How would you tackle Queenstown Lakes’ huge debt problem?

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Karen V Swaine
Council has treated our district’s boat of governance like their own luxury yacht, carelessly partying up instead of diligently steering a sustainable course. It is simplistic to suggest we can avoid a shipwreck simply by reducing discretionary spending, as major infrastructure costs loom. We must strengthen and diversify our economy to expand our ratings base. Sensible ideas abound in Tomorrow’s Queenstown; let’s dust off this document. Only intelligent and responsible governance will steer us away from the rocks now. Removing from the helm the captain and those crew who set us on this reckless course will be a good start

Kevin Peterson
A key focus for all of council must be to ensure debt levels are strictly controlled. However, debt is essential to fund many of the planned projects that are necessary to adequately sustain growth in the region. The current 10-year plan is under scrutiny with regard to projected debt levels. This debt level involved funding substantial infrastructure projects into the future. Many of these were optimistic plans which need to be reviewed in depth as to priority. Council must also try and identify further revenue opportunities and more planning of future expenditure within realistic revenue projections. 

Grahame Thorne
How any council debt can go to $300 million in the next few years just scares me. I would rein in council debt by looking at consultancy fees. They tell me $17 million was spent on consultants. This is ridiculous! But what scares me even more is that we may be committed to raising debt. The Ten-Year Plan has been put out but the council looks at that plan every three years. I will be looking closely at it for cuts. I have pledged to look at a bed tax and although businesses pay a commercial rate we must look at other ways of getting revenue.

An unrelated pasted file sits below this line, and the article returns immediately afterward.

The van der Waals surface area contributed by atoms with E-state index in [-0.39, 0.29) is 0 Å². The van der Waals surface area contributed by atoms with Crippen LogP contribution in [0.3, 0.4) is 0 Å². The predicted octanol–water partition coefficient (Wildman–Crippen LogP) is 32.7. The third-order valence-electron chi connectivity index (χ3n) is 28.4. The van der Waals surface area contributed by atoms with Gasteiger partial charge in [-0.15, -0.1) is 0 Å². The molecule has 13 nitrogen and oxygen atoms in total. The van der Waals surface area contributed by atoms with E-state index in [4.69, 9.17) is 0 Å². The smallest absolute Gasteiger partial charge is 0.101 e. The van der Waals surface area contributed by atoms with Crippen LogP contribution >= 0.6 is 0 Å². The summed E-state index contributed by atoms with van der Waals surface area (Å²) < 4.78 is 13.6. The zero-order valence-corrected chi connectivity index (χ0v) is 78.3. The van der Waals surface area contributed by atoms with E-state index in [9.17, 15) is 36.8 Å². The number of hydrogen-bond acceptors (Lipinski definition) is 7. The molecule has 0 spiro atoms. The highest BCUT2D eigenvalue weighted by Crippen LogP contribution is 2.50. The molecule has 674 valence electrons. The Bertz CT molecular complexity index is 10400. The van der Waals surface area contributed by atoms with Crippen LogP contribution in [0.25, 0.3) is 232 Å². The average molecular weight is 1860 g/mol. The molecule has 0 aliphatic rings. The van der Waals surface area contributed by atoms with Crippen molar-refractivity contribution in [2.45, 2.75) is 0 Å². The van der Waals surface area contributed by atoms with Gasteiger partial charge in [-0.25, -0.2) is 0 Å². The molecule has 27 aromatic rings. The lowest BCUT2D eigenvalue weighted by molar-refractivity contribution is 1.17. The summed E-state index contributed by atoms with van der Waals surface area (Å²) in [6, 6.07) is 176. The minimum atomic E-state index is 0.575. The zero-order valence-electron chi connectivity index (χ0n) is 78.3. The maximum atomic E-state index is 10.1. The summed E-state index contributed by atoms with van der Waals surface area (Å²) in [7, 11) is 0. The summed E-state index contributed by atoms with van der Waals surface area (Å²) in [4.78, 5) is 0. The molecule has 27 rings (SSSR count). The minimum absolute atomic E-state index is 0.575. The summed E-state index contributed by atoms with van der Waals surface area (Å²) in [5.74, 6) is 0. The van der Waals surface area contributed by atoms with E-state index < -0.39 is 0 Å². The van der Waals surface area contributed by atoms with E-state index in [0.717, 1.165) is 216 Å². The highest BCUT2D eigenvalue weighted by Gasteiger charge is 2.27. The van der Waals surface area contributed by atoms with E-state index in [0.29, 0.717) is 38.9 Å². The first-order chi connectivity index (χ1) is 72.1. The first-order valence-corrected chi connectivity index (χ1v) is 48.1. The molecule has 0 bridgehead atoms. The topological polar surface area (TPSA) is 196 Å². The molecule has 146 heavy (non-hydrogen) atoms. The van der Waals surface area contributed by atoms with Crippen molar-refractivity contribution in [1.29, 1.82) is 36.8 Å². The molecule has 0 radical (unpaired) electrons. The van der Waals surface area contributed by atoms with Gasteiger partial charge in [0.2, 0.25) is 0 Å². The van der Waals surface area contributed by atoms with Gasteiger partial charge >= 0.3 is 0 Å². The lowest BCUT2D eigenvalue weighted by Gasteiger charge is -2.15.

Mel Gazzard
We will need to persist with the work on the Long Term Council Community Plan to cut out all spending that is not absolutely essential. We need to continue to examine closely the whole scope of operation within council to ensure there is financial efficiency. Most importantly we must continue to pressure Central Government to acknowledge the need for an infrastructure to manage a visitor population that is up to three times greater than the ratepayer base. A contribution of Crown Land as was done with the Commonage in the mid- eighties, and a portion of the local GST take coming here directly would be a good start. 

Simon Stamers-Smith
Restrain expenditure 

Preston Stevens
To effect and direct initiative in the:
– Exploration of options for alternative funding streams.
– Review of existing and future operational costs and spending obligations towards achieving efficiencies.
– Research of cost-effective methods of procurement.
– Application of value-based assessment and results-based testing of existing and new programmes.
At the same time ensuring that council maintains an overall vision that enables the district to achieve and uphold a status as a quality international tourist destination that has sustainable and steady growth. 

Simon Spark
I consider short-term debt financing the main driver behind rates increases so reducing that debt first will have huge positives for the ratepayer. Reigning in consultancy spending and the council’s culture of unabated wishlist spending is a good start. Better operational budget monitoring so we can realise a surplus on rates take verses spending would give the council an opportunity to reduce debt. Involving the innovative thinkers of our community to find alternative revenue streams is also critical so we’re not borrowing to fund essential infrastructure projects. A complete review of staffing levels and salaries is how the private sector deals with their balance sheet deficits.